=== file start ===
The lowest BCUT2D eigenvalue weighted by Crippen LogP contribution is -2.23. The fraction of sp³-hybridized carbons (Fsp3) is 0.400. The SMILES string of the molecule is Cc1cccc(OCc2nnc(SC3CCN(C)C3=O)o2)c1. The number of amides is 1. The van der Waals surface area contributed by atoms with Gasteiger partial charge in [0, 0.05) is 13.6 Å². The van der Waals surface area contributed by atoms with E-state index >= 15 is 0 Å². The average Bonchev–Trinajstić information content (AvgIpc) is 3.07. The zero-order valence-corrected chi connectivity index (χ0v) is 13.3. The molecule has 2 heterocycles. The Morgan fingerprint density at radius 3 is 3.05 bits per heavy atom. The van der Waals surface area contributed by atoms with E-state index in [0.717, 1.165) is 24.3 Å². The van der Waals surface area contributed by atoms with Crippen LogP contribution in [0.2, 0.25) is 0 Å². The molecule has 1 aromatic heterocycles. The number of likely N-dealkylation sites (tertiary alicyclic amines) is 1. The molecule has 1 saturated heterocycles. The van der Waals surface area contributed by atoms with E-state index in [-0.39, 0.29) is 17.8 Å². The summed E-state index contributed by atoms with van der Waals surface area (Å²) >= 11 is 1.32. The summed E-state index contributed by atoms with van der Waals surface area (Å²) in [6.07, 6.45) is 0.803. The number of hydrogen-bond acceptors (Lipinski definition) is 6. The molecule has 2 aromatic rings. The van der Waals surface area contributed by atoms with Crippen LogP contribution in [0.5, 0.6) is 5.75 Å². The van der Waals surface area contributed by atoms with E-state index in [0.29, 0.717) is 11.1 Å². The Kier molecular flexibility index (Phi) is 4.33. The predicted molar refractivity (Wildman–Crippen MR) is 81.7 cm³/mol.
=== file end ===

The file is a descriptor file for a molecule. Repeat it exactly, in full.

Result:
The lowest BCUT2D eigenvalue weighted by Crippen LogP contribution is -2.23. The fraction of sp³-hybridized carbons (Fsp3) is 0.400. The SMILES string of the molecule is Cc1cccc(OCc2nnc(SC3CCN(C)C3=O)o2)c1. The number of amides is 1. The van der Waals surface area contributed by atoms with Gasteiger partial charge in [0, 0.05) is 13.6 Å². The van der Waals surface area contributed by atoms with E-state index >= 15 is 0 Å². The average Bonchev–Trinajstić information content (AvgIpc) is 3.07. The zero-order valence-corrected chi connectivity index (χ0v) is 13.3. The molecule has 2 heterocycles. The Morgan fingerprint density at radius 3 is 3.05 bits per heavy atom. The van der Waals surface area contributed by atoms with E-state index in [0.717, 1.165) is 24.3 Å². The van der Waals surface area contributed by atoms with Crippen LogP contribution in [0.2, 0.25) is 0 Å². The molecule has 1 aromatic heterocycles. The number of likely N-dealkylation sites (tertiary alicyclic amines) is 1. The molecule has 1 saturated heterocycles. The van der Waals surface area contributed by atoms with E-state index in [-0.39, 0.29) is 17.8 Å². The summed E-state index contributed by atoms with van der Waals surface area (Å²) >= 11 is 1.32. The summed E-state index contributed by atoms with van der Waals surface area (Å²) in [6.07, 6.45) is 0.803. The number of hydrogen-bond acceptors (Lipinski definition) is 6. The molecule has 2 aromatic rings. The van der Waals surface area contributed by atoms with Crippen LogP contribution in [0.5, 0.6) is 5.75 Å². The van der Waals surface area contributed by atoms with E-state index in [0.29, 0.717) is 11.1 Å². The Kier molecular flexibility index (Phi) is 4.33. The predicted molar refractivity (Wildman–Crippen MR) is 81.7 cm³/mol.